To Kill a Mockingbird focuses on “Maycomb’s usual disease,” as a pivotal part of the book, but also shows that compassion and wisdom can exist in these most bleak areas. The prejudice and bigotry comes from the lack of knowledge of Maycomb, and their fear to change what they have grown up with. Pre-conceived ideas are the main reason that Maycomb is ignorant of black people as they are afraid what a change of those pre-conceived ideas will bring. Even so, compassion still exists, as Atticus is able to save Scout and Jem from the influence of ‘Maycomb’s usual disease.’ Wisdom is also embodied by Atticus, where his wisdom, which is not necessarily knowledge but life experience, is able to force him to do things which are right, shown in his reluctant shooting of the rabid dog.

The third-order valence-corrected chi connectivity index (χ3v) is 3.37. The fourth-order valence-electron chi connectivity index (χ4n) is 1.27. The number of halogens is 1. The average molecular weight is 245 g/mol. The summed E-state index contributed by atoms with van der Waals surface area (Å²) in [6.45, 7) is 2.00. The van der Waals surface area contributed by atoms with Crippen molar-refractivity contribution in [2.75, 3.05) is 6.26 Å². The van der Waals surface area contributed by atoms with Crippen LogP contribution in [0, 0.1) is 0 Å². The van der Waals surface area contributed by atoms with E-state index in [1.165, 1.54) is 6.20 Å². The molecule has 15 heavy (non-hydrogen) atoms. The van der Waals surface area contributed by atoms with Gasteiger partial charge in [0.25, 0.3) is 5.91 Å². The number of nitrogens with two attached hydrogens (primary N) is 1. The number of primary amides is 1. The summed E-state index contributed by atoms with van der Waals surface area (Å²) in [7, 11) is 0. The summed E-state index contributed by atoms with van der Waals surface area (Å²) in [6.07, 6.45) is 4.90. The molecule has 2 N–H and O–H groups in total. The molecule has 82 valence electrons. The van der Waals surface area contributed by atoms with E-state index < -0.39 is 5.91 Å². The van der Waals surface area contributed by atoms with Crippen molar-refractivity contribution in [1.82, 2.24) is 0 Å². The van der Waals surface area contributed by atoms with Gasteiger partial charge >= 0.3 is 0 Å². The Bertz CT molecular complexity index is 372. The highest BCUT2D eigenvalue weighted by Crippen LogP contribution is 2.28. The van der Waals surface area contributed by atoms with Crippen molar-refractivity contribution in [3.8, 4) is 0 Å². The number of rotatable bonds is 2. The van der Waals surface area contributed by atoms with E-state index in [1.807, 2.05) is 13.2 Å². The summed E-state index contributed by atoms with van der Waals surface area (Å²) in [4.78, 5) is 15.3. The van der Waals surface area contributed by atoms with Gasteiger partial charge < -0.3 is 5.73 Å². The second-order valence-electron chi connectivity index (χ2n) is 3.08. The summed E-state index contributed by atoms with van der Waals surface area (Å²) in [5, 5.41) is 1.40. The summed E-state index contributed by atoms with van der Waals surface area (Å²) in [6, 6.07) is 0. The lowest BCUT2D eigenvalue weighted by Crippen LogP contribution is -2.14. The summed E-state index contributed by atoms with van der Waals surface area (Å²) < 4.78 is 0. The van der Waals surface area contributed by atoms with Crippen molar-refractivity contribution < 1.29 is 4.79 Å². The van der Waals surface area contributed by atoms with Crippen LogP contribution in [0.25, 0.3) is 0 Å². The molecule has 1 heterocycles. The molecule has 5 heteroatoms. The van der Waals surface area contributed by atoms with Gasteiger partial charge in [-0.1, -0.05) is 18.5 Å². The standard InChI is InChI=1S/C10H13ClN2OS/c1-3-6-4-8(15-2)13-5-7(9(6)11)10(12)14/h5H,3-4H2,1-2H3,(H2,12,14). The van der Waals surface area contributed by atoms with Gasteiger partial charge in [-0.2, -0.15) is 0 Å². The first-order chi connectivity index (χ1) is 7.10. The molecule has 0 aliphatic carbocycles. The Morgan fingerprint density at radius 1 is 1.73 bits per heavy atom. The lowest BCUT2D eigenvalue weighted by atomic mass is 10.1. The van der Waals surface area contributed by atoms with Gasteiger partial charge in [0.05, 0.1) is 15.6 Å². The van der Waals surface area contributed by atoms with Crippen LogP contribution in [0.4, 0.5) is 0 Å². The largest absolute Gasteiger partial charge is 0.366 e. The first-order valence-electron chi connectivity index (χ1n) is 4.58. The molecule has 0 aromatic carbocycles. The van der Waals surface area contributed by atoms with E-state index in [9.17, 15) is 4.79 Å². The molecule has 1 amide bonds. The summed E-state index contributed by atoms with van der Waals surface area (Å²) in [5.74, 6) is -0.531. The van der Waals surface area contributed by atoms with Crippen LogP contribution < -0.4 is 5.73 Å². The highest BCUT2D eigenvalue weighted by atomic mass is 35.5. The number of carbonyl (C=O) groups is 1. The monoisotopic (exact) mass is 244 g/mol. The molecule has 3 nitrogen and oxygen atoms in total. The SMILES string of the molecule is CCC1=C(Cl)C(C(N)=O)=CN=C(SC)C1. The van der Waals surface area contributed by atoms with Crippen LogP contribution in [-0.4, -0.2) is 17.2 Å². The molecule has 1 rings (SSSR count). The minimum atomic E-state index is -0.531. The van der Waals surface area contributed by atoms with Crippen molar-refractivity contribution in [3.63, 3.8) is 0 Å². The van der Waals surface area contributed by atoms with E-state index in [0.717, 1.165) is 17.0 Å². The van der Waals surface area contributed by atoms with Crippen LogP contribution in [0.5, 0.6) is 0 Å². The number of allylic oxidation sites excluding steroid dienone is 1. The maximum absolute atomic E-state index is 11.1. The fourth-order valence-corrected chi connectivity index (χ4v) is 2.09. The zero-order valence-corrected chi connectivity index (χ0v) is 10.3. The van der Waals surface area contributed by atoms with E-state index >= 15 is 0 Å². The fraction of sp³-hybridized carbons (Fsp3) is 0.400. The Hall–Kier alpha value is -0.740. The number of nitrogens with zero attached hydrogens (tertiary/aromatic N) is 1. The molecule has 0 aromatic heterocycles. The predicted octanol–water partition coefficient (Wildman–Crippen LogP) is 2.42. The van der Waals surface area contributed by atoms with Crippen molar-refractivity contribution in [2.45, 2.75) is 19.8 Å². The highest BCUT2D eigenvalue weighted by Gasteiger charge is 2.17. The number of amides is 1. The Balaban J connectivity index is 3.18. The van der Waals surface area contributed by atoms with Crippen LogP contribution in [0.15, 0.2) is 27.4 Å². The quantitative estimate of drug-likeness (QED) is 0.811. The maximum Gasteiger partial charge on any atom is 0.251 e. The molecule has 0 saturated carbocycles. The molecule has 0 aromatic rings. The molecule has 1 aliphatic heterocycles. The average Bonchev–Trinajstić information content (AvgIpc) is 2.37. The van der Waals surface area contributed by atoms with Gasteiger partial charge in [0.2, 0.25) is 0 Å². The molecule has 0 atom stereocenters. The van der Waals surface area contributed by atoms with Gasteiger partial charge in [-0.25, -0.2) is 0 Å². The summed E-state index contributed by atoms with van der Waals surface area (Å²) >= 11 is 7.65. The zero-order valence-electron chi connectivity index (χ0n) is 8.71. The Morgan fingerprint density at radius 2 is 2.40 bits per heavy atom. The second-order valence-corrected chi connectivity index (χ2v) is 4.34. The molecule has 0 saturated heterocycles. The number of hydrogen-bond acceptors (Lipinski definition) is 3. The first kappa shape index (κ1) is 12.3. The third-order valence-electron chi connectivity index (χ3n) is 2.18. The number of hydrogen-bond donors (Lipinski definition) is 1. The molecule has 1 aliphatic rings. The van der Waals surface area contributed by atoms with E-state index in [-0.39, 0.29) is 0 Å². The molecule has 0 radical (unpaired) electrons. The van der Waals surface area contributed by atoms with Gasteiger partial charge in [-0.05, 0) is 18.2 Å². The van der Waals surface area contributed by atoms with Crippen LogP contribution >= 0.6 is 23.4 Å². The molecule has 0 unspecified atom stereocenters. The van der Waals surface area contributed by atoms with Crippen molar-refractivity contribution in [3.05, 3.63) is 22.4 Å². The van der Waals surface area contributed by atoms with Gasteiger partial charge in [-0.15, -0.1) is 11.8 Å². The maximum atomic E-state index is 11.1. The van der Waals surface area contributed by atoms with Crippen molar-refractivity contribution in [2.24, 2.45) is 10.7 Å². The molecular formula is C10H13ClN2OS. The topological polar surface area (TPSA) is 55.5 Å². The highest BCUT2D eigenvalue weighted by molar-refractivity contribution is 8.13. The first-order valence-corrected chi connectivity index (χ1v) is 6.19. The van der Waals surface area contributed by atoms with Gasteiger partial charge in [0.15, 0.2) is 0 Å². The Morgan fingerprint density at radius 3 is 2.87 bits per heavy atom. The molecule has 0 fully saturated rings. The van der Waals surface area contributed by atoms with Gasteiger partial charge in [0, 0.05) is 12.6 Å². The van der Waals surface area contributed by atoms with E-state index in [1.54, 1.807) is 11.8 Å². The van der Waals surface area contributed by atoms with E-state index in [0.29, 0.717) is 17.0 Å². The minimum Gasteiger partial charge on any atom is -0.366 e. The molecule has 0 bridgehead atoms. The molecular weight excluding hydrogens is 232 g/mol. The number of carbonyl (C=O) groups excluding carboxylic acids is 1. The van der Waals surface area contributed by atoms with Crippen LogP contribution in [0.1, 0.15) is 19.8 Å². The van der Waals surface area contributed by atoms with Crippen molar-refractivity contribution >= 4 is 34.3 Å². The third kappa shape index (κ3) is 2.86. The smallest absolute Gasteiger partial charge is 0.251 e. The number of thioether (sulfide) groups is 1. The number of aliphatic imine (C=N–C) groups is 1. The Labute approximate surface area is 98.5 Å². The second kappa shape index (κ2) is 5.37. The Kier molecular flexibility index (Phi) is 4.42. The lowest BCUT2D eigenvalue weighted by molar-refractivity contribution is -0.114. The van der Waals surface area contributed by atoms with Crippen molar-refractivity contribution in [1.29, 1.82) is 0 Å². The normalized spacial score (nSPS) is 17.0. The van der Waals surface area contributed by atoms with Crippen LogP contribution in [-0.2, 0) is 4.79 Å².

The lack of knowledge in Maycomb about the outside world and their opinions about black people ingrains ‘Maycomb’s usual disease’ into their minds as they have no other opinions about black people. This is shown by the crowd’s outrage as they gather to lynch Tom, not knowing that he was innocent, but blinded by . . .
I know it isn't finished but I'm just wondering if this is correct as well. This is NOT an essay just wanting to know if my conclusions are correct.